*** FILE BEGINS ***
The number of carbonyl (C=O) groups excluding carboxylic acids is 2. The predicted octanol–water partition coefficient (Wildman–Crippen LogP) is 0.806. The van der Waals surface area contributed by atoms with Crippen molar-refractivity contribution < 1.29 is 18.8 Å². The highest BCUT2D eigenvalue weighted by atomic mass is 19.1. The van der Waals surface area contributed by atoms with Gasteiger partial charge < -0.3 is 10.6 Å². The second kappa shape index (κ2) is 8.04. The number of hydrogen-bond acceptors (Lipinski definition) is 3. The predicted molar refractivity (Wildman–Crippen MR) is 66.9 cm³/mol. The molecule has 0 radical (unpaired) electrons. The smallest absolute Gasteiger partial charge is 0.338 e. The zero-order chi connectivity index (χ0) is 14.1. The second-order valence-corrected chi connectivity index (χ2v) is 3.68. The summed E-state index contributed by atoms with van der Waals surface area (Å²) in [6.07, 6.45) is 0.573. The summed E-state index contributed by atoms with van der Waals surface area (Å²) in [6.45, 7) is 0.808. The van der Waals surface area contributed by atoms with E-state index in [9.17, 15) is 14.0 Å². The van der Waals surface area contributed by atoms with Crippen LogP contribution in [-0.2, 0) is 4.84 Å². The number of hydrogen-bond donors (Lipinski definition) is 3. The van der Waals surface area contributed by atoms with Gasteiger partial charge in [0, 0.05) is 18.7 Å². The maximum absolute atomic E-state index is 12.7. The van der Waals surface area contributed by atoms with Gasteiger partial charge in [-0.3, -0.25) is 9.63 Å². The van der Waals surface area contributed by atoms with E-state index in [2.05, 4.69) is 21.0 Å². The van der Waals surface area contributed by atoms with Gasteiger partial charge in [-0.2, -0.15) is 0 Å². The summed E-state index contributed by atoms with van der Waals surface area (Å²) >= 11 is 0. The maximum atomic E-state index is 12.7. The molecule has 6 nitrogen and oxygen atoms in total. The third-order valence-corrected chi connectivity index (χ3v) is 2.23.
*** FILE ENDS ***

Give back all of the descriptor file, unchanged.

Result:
The number of carbonyl (C=O) groups excluding carboxylic acids is 2. The predicted octanol–water partition coefficient (Wildman–Crippen LogP) is 0.806. The van der Waals surface area contributed by atoms with Crippen molar-refractivity contribution < 1.29 is 18.8 Å². The highest BCUT2D eigenvalue weighted by atomic mass is 19.1. The van der Waals surface area contributed by atoms with Gasteiger partial charge < -0.3 is 10.6 Å². The second kappa shape index (κ2) is 8.04. The number of hydrogen-bond acceptors (Lipinski definition) is 3. The predicted molar refractivity (Wildman–Crippen MR) is 66.9 cm³/mol. The molecule has 0 radical (unpaired) electrons. The smallest absolute Gasteiger partial charge is 0.338 e. The zero-order chi connectivity index (χ0) is 14.1. The second-order valence-corrected chi connectivity index (χ2v) is 3.68. The summed E-state index contributed by atoms with van der Waals surface area (Å²) in [6.07, 6.45) is 0.573. The summed E-state index contributed by atoms with van der Waals surface area (Å²) in [6.45, 7) is 0.808. The van der Waals surface area contributed by atoms with E-state index in [9.17, 15) is 14.0 Å². The van der Waals surface area contributed by atoms with Crippen LogP contribution in [-0.2, 0) is 4.84 Å². The number of hydrogen-bond donors (Lipinski definition) is 3. The van der Waals surface area contributed by atoms with Gasteiger partial charge in [0, 0.05) is 18.7 Å². The maximum absolute atomic E-state index is 12.7. The van der Waals surface area contributed by atoms with Gasteiger partial charge in [-0.3, -0.25) is 9.63 Å². The van der Waals surface area contributed by atoms with E-state index in [2.05, 4.69) is 21.0 Å². The van der Waals surface area contributed by atoms with Gasteiger partial charge in [-0.2, -0.15) is 0 Å². The summed E-state index contributed by atoms with van der Waals surface area (Å²) >= 11 is 0. The maximum atomic E-state index is 12.7. The molecule has 6 nitrogen and oxygen atoms in total. The third-order valence-corrected chi connectivity index (χ3v) is 2.23.